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“Not Just For The Courtroom Anymore!”

When you mention the word “handcuff” in relation to football, a non-fantasy enthusiast will probably think you’re referring to Pacman Jones or Chris Henry. To the hardcore fantasy football manager however, a “handcuff“ is a player who is vital to a serious run at the championship and an insurance policy for early round player investments. With the amount of players getting injured each year and the “win now” mentality of the NFL the line between handcuff backup and starter (and potentially stud) is thinner than ever. In leagues that have medium to large benches, smart managers will take note of these backup players and make arrangements now to save some serious headaches later. In the following article I will take a look at some of the leagues top handcuffs at the three major positions as well as some sleeper backups that savvy owners will want to take note of and possibly grab before it’s too late.

Running Back:

As fantasy football’s premier position for stud players it is only natural that it is also the hot spot for the leagues most valuable handcuffs. Out of the top 30 backs drafted at the beginning of the 07’ season over half of them (19) ended up missing at least one game because of injury. The list of backs that missed significant time (3+ games) included some big names:

 Missing Significant Time In '07...
Player Gms Missed FPts/G 2007 Round
Marshawn Lynch 3 13.2 4th-6th
Steven Jackson 4 13.6 1st
Rudi Johnson 4 7.7 1st
Brandon Jacobs 5 14 2nd-4th
Larry Johnson 8 12.3 1st
Ronnie Brown 9 18.4 1st
Cadillac Williams 12 10.1 2nd-4th

We’re talking about four, first round picks missing between 25%-60% of the fantasy season. When you look at the fantasy points per game these owners missed, it’s a significant loss for a team. Although the games missed by these and other backs obviously hurt their owners it also opened the door for a large number of handcuff and backup players:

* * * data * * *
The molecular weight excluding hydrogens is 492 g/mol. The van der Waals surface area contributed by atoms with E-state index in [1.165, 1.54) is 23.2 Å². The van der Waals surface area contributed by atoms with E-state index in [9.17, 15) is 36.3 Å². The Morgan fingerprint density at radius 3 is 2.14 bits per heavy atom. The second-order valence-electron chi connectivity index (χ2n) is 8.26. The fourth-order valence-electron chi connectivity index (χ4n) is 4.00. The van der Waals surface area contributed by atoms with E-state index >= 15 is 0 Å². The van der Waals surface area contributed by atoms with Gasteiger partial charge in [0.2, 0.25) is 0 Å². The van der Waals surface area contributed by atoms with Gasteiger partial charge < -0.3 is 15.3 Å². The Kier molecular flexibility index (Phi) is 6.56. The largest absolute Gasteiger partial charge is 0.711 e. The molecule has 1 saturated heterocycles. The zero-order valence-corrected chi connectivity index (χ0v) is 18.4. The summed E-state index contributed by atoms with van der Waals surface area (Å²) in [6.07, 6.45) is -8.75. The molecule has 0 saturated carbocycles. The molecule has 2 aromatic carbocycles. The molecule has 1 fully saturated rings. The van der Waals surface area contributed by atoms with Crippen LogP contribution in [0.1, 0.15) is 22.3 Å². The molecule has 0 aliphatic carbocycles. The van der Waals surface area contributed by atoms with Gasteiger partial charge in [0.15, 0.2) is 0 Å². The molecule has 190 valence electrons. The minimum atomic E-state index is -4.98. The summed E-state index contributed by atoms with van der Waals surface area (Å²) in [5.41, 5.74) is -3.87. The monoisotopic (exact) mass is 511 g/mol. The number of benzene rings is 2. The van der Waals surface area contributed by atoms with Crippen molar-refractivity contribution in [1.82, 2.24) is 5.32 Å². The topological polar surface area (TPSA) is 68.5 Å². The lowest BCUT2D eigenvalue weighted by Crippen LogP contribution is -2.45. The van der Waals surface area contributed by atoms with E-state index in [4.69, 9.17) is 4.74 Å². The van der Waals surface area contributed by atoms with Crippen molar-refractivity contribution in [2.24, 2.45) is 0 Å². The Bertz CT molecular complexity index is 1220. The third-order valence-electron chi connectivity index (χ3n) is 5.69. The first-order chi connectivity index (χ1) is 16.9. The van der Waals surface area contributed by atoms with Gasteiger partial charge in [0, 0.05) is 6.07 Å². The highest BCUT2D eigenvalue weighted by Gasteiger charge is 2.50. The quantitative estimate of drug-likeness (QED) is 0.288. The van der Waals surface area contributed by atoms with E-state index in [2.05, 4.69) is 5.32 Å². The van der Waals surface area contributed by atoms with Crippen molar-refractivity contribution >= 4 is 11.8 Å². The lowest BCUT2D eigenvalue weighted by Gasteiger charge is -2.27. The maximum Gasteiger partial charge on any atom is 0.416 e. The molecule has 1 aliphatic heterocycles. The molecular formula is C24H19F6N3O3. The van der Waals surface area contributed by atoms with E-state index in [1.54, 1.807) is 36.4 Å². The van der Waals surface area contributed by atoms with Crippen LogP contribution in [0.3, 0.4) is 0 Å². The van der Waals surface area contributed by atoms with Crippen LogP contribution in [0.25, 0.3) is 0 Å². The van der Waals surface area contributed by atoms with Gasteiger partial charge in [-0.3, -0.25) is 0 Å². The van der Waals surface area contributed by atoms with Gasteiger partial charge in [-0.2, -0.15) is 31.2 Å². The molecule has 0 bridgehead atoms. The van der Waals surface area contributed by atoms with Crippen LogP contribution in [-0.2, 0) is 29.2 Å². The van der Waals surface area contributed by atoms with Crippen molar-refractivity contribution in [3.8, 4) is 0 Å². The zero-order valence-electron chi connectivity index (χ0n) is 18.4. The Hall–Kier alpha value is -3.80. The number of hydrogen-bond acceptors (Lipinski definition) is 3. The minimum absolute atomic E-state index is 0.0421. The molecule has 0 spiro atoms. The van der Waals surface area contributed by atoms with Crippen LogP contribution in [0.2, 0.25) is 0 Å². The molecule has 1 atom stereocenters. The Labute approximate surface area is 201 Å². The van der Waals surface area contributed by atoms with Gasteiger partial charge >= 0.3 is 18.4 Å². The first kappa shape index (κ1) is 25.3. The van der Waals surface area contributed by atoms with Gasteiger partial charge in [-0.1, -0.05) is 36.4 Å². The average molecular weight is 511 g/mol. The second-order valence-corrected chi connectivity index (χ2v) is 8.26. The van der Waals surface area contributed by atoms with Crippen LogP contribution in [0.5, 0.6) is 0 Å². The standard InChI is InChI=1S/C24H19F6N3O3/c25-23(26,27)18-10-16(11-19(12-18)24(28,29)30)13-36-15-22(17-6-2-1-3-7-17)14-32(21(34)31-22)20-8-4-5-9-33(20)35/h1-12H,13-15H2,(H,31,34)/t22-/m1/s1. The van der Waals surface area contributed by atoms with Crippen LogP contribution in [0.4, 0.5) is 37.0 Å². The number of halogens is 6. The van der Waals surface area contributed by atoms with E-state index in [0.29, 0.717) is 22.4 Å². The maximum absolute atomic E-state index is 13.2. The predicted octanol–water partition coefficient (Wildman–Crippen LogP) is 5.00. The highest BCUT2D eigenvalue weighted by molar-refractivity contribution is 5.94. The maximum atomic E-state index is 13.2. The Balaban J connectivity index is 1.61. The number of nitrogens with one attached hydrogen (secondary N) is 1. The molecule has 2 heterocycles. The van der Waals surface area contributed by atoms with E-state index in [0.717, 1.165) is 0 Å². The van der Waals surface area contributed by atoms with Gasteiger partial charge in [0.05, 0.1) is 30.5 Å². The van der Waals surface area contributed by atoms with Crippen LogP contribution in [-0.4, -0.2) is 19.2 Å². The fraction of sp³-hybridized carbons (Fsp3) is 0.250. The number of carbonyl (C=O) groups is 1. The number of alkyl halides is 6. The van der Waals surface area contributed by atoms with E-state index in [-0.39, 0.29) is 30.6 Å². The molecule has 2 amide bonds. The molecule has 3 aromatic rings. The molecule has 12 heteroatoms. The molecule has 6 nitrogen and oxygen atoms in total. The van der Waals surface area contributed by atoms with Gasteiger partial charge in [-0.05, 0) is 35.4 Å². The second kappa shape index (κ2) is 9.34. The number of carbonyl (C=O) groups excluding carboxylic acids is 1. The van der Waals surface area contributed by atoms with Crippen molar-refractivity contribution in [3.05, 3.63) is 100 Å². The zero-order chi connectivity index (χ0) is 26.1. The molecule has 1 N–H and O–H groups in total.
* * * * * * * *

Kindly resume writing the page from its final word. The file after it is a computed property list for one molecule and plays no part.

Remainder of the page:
Handcuffs That Benefited...
Player Rush Yds TDs Fpts/G
Kolby Smith 407 2 4.2
Kenny Watson 763 7 9.7
Justin Fargas 1009 4 10.3
Ryan Grant 956 8 10.8
Earnest Graham 898 10 12
Derrick Ward 602 3 12.8

Depending on your knowledge of the back ups, you either ended up with huge hole in your lineup (Larry Johnson/Kolby Smith) or even better production (Cadillac Williams/Earnest Graham). Ryan Grant and Derrick Ward seemingly came out of nowhere to aid fantasy owners. While it is impossible to exactly predict who the “out of nowhere” guy will be this year, the following list should give you some ideas on who to target to protect your investment and/or stash away for possible future rewards.

Top Running Back Handcuff Backups

  1. Chester Taylor (Adrian Peterson): Last year at this time it was not a sure thing which back would get the majority of the carries in the Vikings backfield. With over 1,300 rushing yards Adrian Peterson put any doubts to rest that he will be the main man this year. As backups go though Taylor may be near or at the top. Running behind one of the leagues best o-lines Taylor averaged over 5 yards a carry to go along with almost 10 yards per catch last year.

    Taylor is still in his prime and has only one season with over 200 caries, so he should be plenty fresh if Peterson pulls up lame for any amount of time. Even if Peterson stays healthy Taylor may have some limited value as a bye week replacement or emergency flex player as he should see 7-10 carries and 2-5 catches a game. As a Peterson owner you may want to reach for Taylor in the early middle rounds and if he drops to the late middle rounds all owners should pounce on him for a possible payoff down the road.

  2. Ladell Betts (Clinton Portis): In 2006 Betts showed what he could do, filling in for an injured Clinton Portis by racking up 1,154 yards and 5 total td’s in mostly 8 games of work. Last year Portis played in all 16 games while Betts was not really the factor that many thought he would be pre-season. While Portis is slowly shaking the label of not being durable it is important to note that he has amassed over 1700 carries in his 6 year career and while only missing 12 total games he has been known to get nicked up and miss parts of several others.